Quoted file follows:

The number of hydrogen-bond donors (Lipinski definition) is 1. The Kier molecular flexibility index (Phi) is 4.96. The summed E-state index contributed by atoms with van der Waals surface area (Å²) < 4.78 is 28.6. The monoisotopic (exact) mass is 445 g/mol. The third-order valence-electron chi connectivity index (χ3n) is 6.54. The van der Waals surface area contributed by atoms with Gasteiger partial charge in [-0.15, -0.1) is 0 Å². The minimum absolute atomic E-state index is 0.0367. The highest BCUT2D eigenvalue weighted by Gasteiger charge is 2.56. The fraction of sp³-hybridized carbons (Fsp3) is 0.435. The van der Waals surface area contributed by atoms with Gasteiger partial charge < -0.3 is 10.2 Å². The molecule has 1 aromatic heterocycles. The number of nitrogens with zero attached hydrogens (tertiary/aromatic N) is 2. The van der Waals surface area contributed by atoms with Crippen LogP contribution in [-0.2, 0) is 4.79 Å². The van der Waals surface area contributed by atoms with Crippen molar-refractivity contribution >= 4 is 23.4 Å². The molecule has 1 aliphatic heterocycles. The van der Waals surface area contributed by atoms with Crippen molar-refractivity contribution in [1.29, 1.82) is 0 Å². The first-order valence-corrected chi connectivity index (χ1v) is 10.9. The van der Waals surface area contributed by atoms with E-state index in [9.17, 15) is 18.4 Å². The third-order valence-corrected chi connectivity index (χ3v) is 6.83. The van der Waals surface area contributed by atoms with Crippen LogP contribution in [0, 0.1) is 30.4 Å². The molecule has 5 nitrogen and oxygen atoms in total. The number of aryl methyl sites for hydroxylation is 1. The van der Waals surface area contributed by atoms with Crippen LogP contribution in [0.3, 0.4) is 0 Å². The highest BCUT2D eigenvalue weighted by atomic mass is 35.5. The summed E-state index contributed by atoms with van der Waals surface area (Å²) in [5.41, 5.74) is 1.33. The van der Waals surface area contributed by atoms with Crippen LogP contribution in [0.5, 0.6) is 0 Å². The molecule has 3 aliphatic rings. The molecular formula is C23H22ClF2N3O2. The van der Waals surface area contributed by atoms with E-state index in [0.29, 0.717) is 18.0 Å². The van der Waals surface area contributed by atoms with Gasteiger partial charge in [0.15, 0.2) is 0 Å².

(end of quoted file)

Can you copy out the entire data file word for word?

The number of hydrogen-bond donors (Lipinski definition) is 1. The Kier molecular flexibility index (Phi) is 4.96. The summed E-state index contributed by atoms with van der Waals surface area (Å²) < 4.78 is 28.6. The monoisotopic (exact) mass is 445 g/mol. The third-order valence-electron chi connectivity index (χ3n) is 6.54. The van der Waals surface area contributed by atoms with Gasteiger partial charge in [-0.15, -0.1) is 0 Å². The minimum absolute atomic E-state index is 0.0367. The highest BCUT2D eigenvalue weighted by Gasteiger charge is 2.56. The fraction of sp³-hybridized carbons (Fsp3) is 0.435. The van der Waals surface area contributed by atoms with Gasteiger partial charge < -0.3 is 10.2 Å². The molecule has 1 aromatic heterocycles. The number of nitrogens with zero attached hydrogens (tertiary/aromatic N) is 2. The van der Waals surface area contributed by atoms with Crippen LogP contribution in [-0.2, 0) is 4.79 Å². The van der Waals surface area contributed by atoms with Crippen molar-refractivity contribution >= 4 is 23.4 Å². The molecule has 1 aliphatic heterocycles. The van der Waals surface area contributed by atoms with Crippen molar-refractivity contribution in [1.29, 1.82) is 0 Å². The first-order valence-corrected chi connectivity index (χ1v) is 10.9. The van der Waals surface area contributed by atoms with E-state index in [9.17, 15) is 18.4 Å². The third-order valence-corrected chi connectivity index (χ3v) is 6.83. The van der Waals surface area contributed by atoms with Crippen LogP contribution in [0, 0.1) is 30.4 Å². The molecule has 5 nitrogen and oxygen atoms in total. The number of aryl methyl sites for hydroxylation is 1. The van der Waals surface area contributed by atoms with Crippen LogP contribution in [0.3, 0.4) is 0 Å². The highest BCUT2D eigenvalue weighted by atomic mass is 35.5. The summed E-state index contributed by atoms with van der Waals surface area (Å²) in [5.41, 5.74) is 1.33. The van der Waals surface area contributed by atoms with Crippen LogP contribution in [0.5, 0.6) is 0 Å². The molecule has 3 aliphatic rings. The molecular formula is C23H22ClF2N3O2. The van der Waals surface area contributed by atoms with E-state index in [0.29, 0.717) is 18.0 Å². The van der Waals surface area contributed by atoms with Gasteiger partial charge in [0.15, 0.2) is 0 Å².